The Image section received quite a bit of e-mail about Dawn Fallik's article on curly hair ("There was a little girl who had a little curl," April 22). Most of the e-mails commiserated with her search for the perfect products, but other readers took offense at the word "Jewfro," which the writer used to describe her own hair.

Dawn Fallik responds: "I'm a practicing Jew and I'm proud of my heritage and my hair. I was simply talking about my reality in my words, and not taking myself so seriously. My words were not meant to be offensive in any way."

Back to hair: Kathleen Geist, of West Point, took the time to write out a thorough list of rules for women who have the opposite problem. Below is part of her letter:

I have always had straight hair. People used to ask "do you iron it to get it that straight?" I wish it had enough curl to warrant ironing!

When you have very straight, very fine hair:

1.

Forget about styling. If your hair will not curl, curling irons, styling products, and blow dryers cannot change that. Way back, for my senior prom, my mom took me to a stylist to attempt to do something with my then very long, straight hair. After a long session with the rollers and dryer bonnet, the stylist removed the first roller - and his jaw dropped just as fast as my hair. I've learned the hard way that I can get my hair to hold a curl for about an hour, max.

2. "Styling" for very straight hair consists of just these options: braid it, put it in a ponytail (if you can keep the hair ties from slipping out), or clip it.

3. Clips, combs, hair bands, and hair ties tend to slide out of your hair, unless you tie it back extremely tight - which causes your hair to either break (yuck - split ends) or be pulled out (so now you have thinning, fine, straight hair!)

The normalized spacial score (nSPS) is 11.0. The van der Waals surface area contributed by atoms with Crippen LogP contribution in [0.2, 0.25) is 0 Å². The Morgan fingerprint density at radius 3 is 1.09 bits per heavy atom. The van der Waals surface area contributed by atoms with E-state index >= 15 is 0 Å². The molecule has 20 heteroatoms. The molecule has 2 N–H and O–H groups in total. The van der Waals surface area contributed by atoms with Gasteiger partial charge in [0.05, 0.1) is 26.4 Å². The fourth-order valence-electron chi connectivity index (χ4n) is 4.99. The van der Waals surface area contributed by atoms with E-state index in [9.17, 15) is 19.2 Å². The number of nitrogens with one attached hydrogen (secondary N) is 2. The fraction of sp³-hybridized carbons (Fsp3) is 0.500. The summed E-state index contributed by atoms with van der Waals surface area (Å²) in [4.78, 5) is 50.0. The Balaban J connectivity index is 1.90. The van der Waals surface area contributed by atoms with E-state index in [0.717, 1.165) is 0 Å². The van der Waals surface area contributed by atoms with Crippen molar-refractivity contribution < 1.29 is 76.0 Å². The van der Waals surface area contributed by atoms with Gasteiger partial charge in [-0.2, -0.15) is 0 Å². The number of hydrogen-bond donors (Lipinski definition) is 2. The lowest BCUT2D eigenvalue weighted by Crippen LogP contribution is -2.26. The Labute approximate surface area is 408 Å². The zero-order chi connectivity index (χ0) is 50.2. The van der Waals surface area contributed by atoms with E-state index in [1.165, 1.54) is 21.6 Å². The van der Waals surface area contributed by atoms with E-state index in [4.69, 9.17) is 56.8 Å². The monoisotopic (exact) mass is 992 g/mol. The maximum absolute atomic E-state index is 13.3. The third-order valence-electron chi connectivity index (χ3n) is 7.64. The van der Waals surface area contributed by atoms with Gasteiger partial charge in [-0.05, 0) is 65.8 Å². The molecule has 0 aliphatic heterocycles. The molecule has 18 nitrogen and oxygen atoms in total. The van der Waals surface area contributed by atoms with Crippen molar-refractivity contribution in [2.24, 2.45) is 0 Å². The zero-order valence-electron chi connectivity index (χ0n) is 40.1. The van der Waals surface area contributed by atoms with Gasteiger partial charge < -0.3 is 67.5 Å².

4. Either find a very good stylist who understands totally straight hair, or give up and do it yourself. The best cuts for very straight hair are to go with one length. When you have totally straight hair, every clip of the scissors shows, because there is no wave or curl to blend it in.

Layered cuts just lie there and stick out like roofing shingles. Growing your hair out from these failed layered cuts is misery because there is no way to disguise the unevenness of the hair lengths, and you tend to look like a pre-schooler who took scissors to her head.

My Straight-Girl Rules

1.

Always use conditioner, but in most cases apply it only toward the ends, not the roots. If you apply conditioner to your scalp, it tends to weigh your hair down so that it looks slicked down.

2. Do not blow-dry (or else now you have staticky, fly-away straight hair).

3. Do not brush. Use a wide-tooth comb to cut down on static.

4. Cut your hair all at one length, such as a chin-length bob, or shoulder length.

5. Do not attempt to use styling gels or your hair will just look oily or slimy, and the curls you set will still fall out after a maximum of an hour or two anyway.

6. A very light hair spray can help keep flyaway hair out of your face once you've braided, tied or clipped it into place.

7. Try a permanent if you are brave (I am not, so I never have) but be warned, it will look miserable growing out (super-straight hair with curl at the ends - ludicrous!), and you cannot bend the rules and get a permanent more often than recommended.

Hair products that work for me

Your Crown & Glory for Thinning Hair

shampoo and conditioner (My advice is, don't be vain about the name, the stuff does give very fine hair body and texture, and is one of my favorites).

Jane Carter Solution scalp renew - which I use pre-shampoo with any other shampoo brand that I use other than Your Crown & Glory. It gives my hair texture, body and a good feel.

Aubrey's Organics has a good and varied line of shampoos and conditioners that straight-haired girls can experiment with. I've had more success with some than with others. I especially like the Egyptian Henna shampoo and the Green Tea conditioner.

Burt's Bees Super Shiny Grapefruit and Sugar Beet shampoo and conditioner give straight hair a great shine.